Deb breezed into our freshman suite, her sari fluttering and a gold stud glinting in her nostril. Her blond hair was twisted into a top knot. She'd just returned from two years of traveling and working for orphanages in India and in Bangladesh. Her British parents (her father taught ethics at her school) had encouraged her to take a gap year. Deb served afternoon tea and entertained us with her stories. When it came time to pick a roommate for sophomore year, Deb and I joined up with Sarinah, the girl in the "psycho single" next door. We are still close friends. Toss those preconceptions!

Similar book: Fangirl by Rainbow Rowell.
Next week I'll be posting a best books of 2013 list, focusing on realistic fiction for adults and teens.

My other roommates: Sarinah, Deb and Julie in Harvard Yard.

What was your roommate experience at college?

Reviewer's Disclosure: I received a free digital galley from Netgalley.

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@Barrie Summy

Wednesday, November 27, 2013

A First Thanksgiving

Salt marsh at Reid State Park in early October

This year my son's high school girlfriend and her family are joining us for Thanksgiving, their first! They immigrated to the USA from South Sudan fifteen years ago, fleeing civil war. Hanukkah overlaps with Thanksgiving this year so we'll be celebrating both. There will be a menorah on the table and potato latkes along with local turkey. This is my son's first time back from Middlebury College. Other years we've joined my family in New York City for Thanksgiving, but this year the kids wanted to come home.

Chewonki campus last weekend

My daughter has also been away at Chewonki Semester School, a one term farm/environmental school for high school juniors. The campus is on a remote peninsula in coastal Maine with cabins heated by wood stoves. She's been having a blast milking cows, doing field biology, clamming at Reid State Park and making life long friends. She'll be back to her regular high school in January.

Moonrise at sunset from Popham Beach in mid November

This was our first, albeit temporary, experience as empty nesters. As much as Henry and I have missed the kids, we've enjoyed our free time. We hiked up mountains, walked on the beach and ate out on a whim. I caught up on years of lost sleep, and work time was extra productive. Mild weather in September and October was perfect for painting en plein air.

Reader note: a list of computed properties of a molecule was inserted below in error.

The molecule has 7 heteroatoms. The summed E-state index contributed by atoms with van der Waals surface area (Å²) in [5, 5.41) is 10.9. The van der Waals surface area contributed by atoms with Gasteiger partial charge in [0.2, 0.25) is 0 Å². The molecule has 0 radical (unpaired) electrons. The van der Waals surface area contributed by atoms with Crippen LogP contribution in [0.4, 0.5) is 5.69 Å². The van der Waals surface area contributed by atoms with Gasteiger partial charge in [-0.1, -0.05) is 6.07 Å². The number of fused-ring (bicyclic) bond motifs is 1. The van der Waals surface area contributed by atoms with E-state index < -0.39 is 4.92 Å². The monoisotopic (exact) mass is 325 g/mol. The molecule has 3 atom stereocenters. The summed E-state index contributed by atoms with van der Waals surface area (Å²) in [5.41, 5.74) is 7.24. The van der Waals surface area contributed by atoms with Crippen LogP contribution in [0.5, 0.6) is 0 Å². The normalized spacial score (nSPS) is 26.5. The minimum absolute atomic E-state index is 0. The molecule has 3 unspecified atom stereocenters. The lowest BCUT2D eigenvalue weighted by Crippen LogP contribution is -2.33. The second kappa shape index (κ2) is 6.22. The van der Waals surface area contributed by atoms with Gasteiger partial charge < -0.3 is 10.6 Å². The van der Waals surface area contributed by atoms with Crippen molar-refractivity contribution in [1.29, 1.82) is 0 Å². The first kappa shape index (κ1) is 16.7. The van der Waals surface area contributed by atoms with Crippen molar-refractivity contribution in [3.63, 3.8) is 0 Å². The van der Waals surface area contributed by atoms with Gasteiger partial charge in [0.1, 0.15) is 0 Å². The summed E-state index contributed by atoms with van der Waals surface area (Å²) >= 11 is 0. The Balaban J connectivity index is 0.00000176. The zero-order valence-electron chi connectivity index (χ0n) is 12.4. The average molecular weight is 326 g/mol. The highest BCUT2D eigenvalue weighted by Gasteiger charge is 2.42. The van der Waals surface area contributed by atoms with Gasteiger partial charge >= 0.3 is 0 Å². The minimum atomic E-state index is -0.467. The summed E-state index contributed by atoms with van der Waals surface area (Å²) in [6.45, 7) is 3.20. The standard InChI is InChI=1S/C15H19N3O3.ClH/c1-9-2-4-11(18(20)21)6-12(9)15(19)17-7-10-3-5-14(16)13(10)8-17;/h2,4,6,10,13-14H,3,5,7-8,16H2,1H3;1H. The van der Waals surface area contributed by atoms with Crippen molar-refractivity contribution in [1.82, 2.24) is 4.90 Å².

My Seawall Beach watercolor, sold to a client in Boston for her sister in Korea

When the weather got too chilly to work outside, I turned my attention to a new young adult novel, set in coastal Maine. After a slow start, I've written over 25K words. I'm using Scrivener novel writing software for the first time and loving it, although there was a learning curve. Also, I find first drafts harder work than revision, but I'm really enjoying these characters and the local setting. I'm especially grateful for the guidance from my new literary agent, Laura Geringer at Shannon Associates.

Scout enjoying our first snowfall last Sunday.  Copyright © 2013 Sarah Laurence

November is the season to read by the fire. I'm at work on a best books of 2013 post. I've enjoyed reading your blogs too. Happy Thanksgiving and Hanukkah!

Wednesday, November 20, 2013

Cold War YA: Maggot Moon by Sally Gardner & Dancer, Daughter, Traitor, Spy by Elizabeth Kiem

Moonrise at Popham Beach, Maine

The Cold War overhung my teen years. We sighed with relief when 1984 did not bring Big Brother. I was in college when the Berlin Wall came down, marking the end of an era. It's odd now to think of that formative period of my life as history, unknown to my teenaged kids. I was pleased to discover two new young adult novels about the Cold War, which would crossover well to adult readers too.

Maggot Moon by Sally Gardner is set in an alternate dystopian world in the 1950s. Imagine a teenaged George Orwell visiting a Hunger Games district or The Giver. The Nazi style Homeland strives for genetic excellence and global domination in a race to be the first to the moon. Maggot Moon is an empowering story about the power of the one against the tyranny of a mindless mob.